The Finch

By Stephanie Iancu

The petals were already falling, creating a bright carpet of yellows and lilacs on the street. The early spring sunlight crept through the narrow crack between the two buildings and landed on the kitchen table. She opened the window and inhaled deeply, willing the crisp air to awaken her from the drowsiness she had been feeling since December.

She picked up her plate from the table, a few breadcrumbs sliding off and landing on the gray kitchen tile, and placed it in the sink along with her cup. She stood there for a few seconds, watching the stream bounce off the inside of it, progressively turning the dark brown circle of coffee at the bottom lighter and lighter until it had almost vanished. She hunched over and dipped her head under the faucet. The warm water trickled over the top of her forehead and slid down her nose into the drain. She closed her eyes.

He was at work already and would not be returning until late; their new normal. There had been moments of sweetness in the beginning, long afternoons sitting on the grass in front of the library, eating crisp apple slices, and talking about books. Nights   crouching on fire escapes, holding stemless glasses of rioja, watching the lights progressively turn on in neighboring apartments, the city simultaneously falling asleep and humming with a newfound liveliness.

But even then, something had been almost imperceptibly off. The sunlight had always been slightly too bright, the aftertaste of the wine a little too bitter. Like one of those puzzle pieces that are the right shape and color—perhaps a fraction of sky or ocean—but belong somewhere else entirely; a small difference in the cut making it impossible to finish the task in its entirety.

But the sign had been unarguably clear, and they both knew it. This was it. This was the path that had been predetermined for them, the string that would bind them for the remainder of their earthly existence. They had never really talked about it, the fear of breaking the still fragile bond overcoming their curiosity.

She headed back into the room and began grabbing her clothes out of the old oak wardrobe, the caffeine she had just consumed doing little to abate her fatigue. She pulled a soft brown sweater over her head and laced up her loafers as she sat on the edge of the bed. As she looked up, she caught sight of her distorted reflection in the cheap mirror. Her features were drawn, but simultaneously still distended from the long night of sleep. She had taken to going to bed before he got home, pretending to no longer be awake as he entered the room and dropped heavily beside her.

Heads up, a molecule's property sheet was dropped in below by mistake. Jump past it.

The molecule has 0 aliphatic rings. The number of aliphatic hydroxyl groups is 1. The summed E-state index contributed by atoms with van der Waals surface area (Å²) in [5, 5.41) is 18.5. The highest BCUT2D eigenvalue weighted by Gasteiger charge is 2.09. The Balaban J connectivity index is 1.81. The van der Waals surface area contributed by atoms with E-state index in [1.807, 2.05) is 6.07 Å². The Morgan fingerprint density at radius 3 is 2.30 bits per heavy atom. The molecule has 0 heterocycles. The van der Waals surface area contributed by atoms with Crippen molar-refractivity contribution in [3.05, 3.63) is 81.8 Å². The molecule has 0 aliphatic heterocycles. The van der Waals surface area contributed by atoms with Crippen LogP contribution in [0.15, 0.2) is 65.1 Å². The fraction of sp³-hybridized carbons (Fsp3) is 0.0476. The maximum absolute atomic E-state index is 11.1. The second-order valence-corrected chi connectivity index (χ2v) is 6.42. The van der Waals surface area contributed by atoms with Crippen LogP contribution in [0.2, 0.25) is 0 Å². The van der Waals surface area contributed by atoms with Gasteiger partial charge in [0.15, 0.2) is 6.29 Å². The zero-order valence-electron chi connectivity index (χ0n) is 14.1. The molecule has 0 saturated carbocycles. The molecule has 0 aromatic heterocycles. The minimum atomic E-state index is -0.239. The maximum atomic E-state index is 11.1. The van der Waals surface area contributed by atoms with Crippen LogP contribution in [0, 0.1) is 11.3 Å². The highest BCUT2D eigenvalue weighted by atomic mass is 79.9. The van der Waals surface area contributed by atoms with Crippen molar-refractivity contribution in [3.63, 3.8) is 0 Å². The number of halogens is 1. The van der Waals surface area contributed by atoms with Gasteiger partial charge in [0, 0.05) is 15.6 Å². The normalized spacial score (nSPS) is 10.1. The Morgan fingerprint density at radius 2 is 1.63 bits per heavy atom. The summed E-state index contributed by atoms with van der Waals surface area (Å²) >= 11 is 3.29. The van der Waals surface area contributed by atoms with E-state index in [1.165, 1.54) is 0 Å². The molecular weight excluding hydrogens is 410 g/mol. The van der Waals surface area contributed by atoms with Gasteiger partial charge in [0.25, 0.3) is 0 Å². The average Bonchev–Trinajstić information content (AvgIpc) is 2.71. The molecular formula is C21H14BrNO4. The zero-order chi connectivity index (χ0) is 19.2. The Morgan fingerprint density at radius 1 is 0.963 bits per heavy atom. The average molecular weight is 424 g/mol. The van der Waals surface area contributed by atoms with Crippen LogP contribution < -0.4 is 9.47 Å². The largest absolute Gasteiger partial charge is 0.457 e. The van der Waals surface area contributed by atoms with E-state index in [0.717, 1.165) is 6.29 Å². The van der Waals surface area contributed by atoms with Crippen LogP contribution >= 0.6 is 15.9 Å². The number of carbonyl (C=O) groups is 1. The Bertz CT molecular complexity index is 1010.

She did not know if he had chosen to spend more and more time at work or if he now spent his evenings somewhere else, perhaps nursing a bottle of sake in one of the small bars he took her to after they had just met; or maybe with another woman, dipping bread in olive oil and listening to jazz records in a softly-lit downtown apartment. She imagined this woman to be the opposite of herself, a freshly divorced lawyer who wore sharp wool suits and dark red lipstick, or perhaps, a younger, flirty bartender with smudged eyeliner and kaleidoscopic tattoos.

She took one last look at herself in the hallway mirror, grabbed her purse, and stepped outside. The city that day was bright and stark. She thoughtlessly ambled toward the station, cars rushing past and mothers dragging their children by the hand, their noses turning pink from the icy wind. As she walked, she felt her tiredness turn into a bone-deep restlessness. This strange sense of agitation felt familiar. She had often felt this way as the seasons began to change; when the balmy winds of the South came in and stirred up memories of an early life spent beyond the mountains that surrounded the city. She could almost still hear the piercing screech of the gulls, feel the strength of the waves crashing against the jagged, slippery rocks, and see the curve of the coastline as it disappeared from view beyond the pines. Nostalgic sensations that were neither melancholy nor comfort.

She looked up and noticed she had arrived in front of the station's mouth, the mud-stained steps leading down to the dark and musty underpass. Something was pulling her to keep walking. She veered right onto a side street and quickened her pace. She took several deep breaths, letting the brisk March air travel smoothly through her lungs. The side streets were quiet, with most children already in school and their parents busy at work. She passed the small greengrocer’s, its owner—a frail, bearded man whose age could have been anything between fifty and eighty—giving her a silent nod as she walked by. She was a block away from the park now, its thick canopy of trees a haven anytime she felt the need to escape.